Ned Johnson and daughter Abigail Johnson in 2004.
Brooks Kraft LLC/Corbis/Getty Images
Edward “Ned” Johnson III hailed from one of the oldest families in Boston. But he accomplished something entirely new: He brought investment products to Main Street in huge numbers, and in the process he built a company that reaches into every part of American life.
His vehicle was Fidelity Investments, founded by his father, which he reinvented as the industry’s largest supermarket of products: from money-market funds to 401Ks to a stable of mutual funds run by superstar investors like Peter Lynch.
Johnson ran Fidelity for four decades, into his 80s. He handed the reins to his daughter, Abigail Johnson, in 2014.
Ned Johnson died on Wednesday at age 91.
In a LinkedIn post on Thursday, his daughter Abigail Johnson wrote that her father passed away at home in Florida surrounded by his family. She noted his love of the stock market and a good debate, and his knack for taking the contrarian view on “just about anything.”
Johnson, who started at Fidelity as an analyst for then-go-go investor Gerald Tsai, took over as CEO from his father during the brutal ’70s bear market, when stocks were a very tough sell. He employed technologies to reach ordinary investors—telephones, television, computers. He pioneered new products—sector funds, retirement plans, brokerage accounts—and new ways of marketing. He nurtured stars, like Lynch, who became household names.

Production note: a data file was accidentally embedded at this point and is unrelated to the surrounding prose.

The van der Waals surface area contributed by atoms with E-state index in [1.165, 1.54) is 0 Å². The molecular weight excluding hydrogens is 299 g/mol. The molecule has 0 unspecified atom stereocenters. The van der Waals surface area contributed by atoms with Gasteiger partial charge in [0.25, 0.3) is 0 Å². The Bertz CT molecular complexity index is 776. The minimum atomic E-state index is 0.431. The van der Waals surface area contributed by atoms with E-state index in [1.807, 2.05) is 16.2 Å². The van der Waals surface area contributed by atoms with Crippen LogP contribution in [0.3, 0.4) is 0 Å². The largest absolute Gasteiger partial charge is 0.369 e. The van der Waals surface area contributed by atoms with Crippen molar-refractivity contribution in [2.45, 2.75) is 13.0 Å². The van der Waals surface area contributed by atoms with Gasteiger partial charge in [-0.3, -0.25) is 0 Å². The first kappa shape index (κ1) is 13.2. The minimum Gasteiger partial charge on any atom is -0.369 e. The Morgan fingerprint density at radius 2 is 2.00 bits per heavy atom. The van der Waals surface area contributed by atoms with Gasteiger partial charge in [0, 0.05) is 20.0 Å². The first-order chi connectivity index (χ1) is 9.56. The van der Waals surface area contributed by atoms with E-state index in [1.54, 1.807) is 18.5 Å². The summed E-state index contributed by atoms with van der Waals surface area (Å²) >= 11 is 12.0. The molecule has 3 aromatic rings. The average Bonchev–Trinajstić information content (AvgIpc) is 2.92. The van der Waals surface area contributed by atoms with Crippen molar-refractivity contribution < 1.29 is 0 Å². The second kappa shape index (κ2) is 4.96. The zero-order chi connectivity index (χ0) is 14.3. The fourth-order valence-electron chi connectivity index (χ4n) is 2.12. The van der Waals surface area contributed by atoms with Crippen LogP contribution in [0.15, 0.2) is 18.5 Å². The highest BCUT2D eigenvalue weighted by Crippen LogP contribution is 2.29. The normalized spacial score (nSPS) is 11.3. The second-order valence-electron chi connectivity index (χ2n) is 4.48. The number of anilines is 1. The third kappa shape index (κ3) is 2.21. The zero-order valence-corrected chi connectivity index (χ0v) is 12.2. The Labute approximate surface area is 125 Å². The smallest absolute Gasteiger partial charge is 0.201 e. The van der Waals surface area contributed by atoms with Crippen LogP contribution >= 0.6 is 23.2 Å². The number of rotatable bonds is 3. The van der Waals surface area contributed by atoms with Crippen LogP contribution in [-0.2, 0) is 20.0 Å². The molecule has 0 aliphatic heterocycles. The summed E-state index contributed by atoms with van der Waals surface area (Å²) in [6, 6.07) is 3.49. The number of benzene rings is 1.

By the ’80s, the market was rising and Fidelity was exploding in size. It ended last year administering roughly $11.8 trillion in assets and overseeing almost $4.5 trillion.
“Ned’s real genius was understanding that if he could hire and promote the most successful money managers, he could create and grow the most successful active-management firm out there—and that is what he did,” says Jim Lowell, who first met Johnson as a child at his grandparents’ summer home on Massachusetts’ North Shore and has for decades edited the Fidelity Investor newsletter.
“Most investors have really bought the passive [investing] party line—and that may never change. But what will be forever is that Ned Johnson set out to create a company populated by excellent active managers, and he succeeded,” he adds.
Lowell notes that one of Johnson’s less recognized achievements may be improving gender diversity. “His single biggest impact unquestionably is that he orchestrated a successful transition to leadership by his daughter, Abigail Johnson, who is one of the most powerful women in finance,” he says.
Johnson’s death, along with that of Vanguard Group founder Jack Bogle three years ago, may mark a turning of the page in the struggle between active and passive investing. “There is a question of whether mutual funds as a whole are on their way out,” says Lowell. Fidelity itself now sells index and exchange-traded funds.
Those changes occurred on Abigail Johnson’s watch. “I don’t think there is any arguing that Fidelity is an institution that serves millions of different investors large and small and has really evolved further from its roots ,” says Ben Johnson, director of global exchange-traded fund research at Morningstar. “Countless investors have benefited from their broad spectrum of choices, from Fidelity Contrafund to zero-fee index mutual funds and ETFs, and their recently announced first foray into direct indexing. Fidelity has come a long way from where it started.”
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